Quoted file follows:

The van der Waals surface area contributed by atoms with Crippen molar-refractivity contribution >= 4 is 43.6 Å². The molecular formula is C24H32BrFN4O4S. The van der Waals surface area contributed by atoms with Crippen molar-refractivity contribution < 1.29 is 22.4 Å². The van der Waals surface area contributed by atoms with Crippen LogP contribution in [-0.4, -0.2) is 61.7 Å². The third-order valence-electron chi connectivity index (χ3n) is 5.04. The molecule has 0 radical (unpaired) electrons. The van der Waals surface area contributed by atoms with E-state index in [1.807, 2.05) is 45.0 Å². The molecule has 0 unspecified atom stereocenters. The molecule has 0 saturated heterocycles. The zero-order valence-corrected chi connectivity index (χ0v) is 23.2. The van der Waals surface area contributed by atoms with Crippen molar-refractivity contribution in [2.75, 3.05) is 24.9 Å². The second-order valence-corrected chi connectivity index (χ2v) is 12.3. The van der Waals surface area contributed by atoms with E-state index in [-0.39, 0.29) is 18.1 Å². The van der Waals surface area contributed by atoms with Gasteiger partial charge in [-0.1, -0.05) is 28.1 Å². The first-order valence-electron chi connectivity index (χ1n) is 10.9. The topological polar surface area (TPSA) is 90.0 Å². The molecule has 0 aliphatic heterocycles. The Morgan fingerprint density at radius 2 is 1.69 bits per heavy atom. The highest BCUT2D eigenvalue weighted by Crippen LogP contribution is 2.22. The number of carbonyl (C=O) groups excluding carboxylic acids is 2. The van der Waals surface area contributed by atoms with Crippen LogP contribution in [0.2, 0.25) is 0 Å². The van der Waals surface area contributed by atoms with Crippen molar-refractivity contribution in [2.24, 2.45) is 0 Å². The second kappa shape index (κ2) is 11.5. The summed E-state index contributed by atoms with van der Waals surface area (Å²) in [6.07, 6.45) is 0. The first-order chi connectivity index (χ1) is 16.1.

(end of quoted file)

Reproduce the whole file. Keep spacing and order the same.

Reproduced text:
The van der Waals surface area contributed by atoms with Crippen molar-refractivity contribution >= 4 is 43.6 Å². The molecular formula is C24H32BrFN4O4S. The van der Waals surface area contributed by atoms with Crippen molar-refractivity contribution < 1.29 is 22.4 Å². The van der Waals surface area contributed by atoms with Crippen LogP contribution in [-0.4, -0.2) is 61.7 Å². The third-order valence-electron chi connectivity index (χ3n) is 5.04. The molecule has 0 radical (unpaired) electrons. The van der Waals surface area contributed by atoms with E-state index in [1.807, 2.05) is 45.0 Å². The molecule has 0 unspecified atom stereocenters. The molecule has 0 saturated heterocycles. The zero-order valence-corrected chi connectivity index (χ0v) is 23.2. The van der Waals surface area contributed by atoms with Crippen molar-refractivity contribution in [2.75, 3.05) is 24.9 Å². The second-order valence-corrected chi connectivity index (χ2v) is 12.3. The van der Waals surface area contributed by atoms with E-state index in [-0.39, 0.29) is 18.1 Å². The van der Waals surface area contributed by atoms with Gasteiger partial charge in [-0.1, -0.05) is 28.1 Å². The first-order valence-electron chi connectivity index (χ1n) is 10.9. The topological polar surface area (TPSA) is 90.0 Å². The molecule has 0 aliphatic heterocycles. The Morgan fingerprint density at radius 2 is 1.69 bits per heavy atom. The highest BCUT2D eigenvalue weighted by Crippen LogP contribution is 2.22. The number of carbonyl (C=O) groups excluding carboxylic acids is 2. The van der Waals surface area contributed by atoms with Crippen LogP contribution in [0.2, 0.25) is 0 Å². The van der Waals surface area contributed by atoms with Crippen molar-refractivity contribution in [2.24, 2.45) is 0 Å². The second kappa shape index (κ2) is 11.5. The summed E-state index contributed by atoms with van der Waals surface area (Å²) in [6.07, 6.45) is 0. The first-order chi connectivity index (χ1) is 16.1.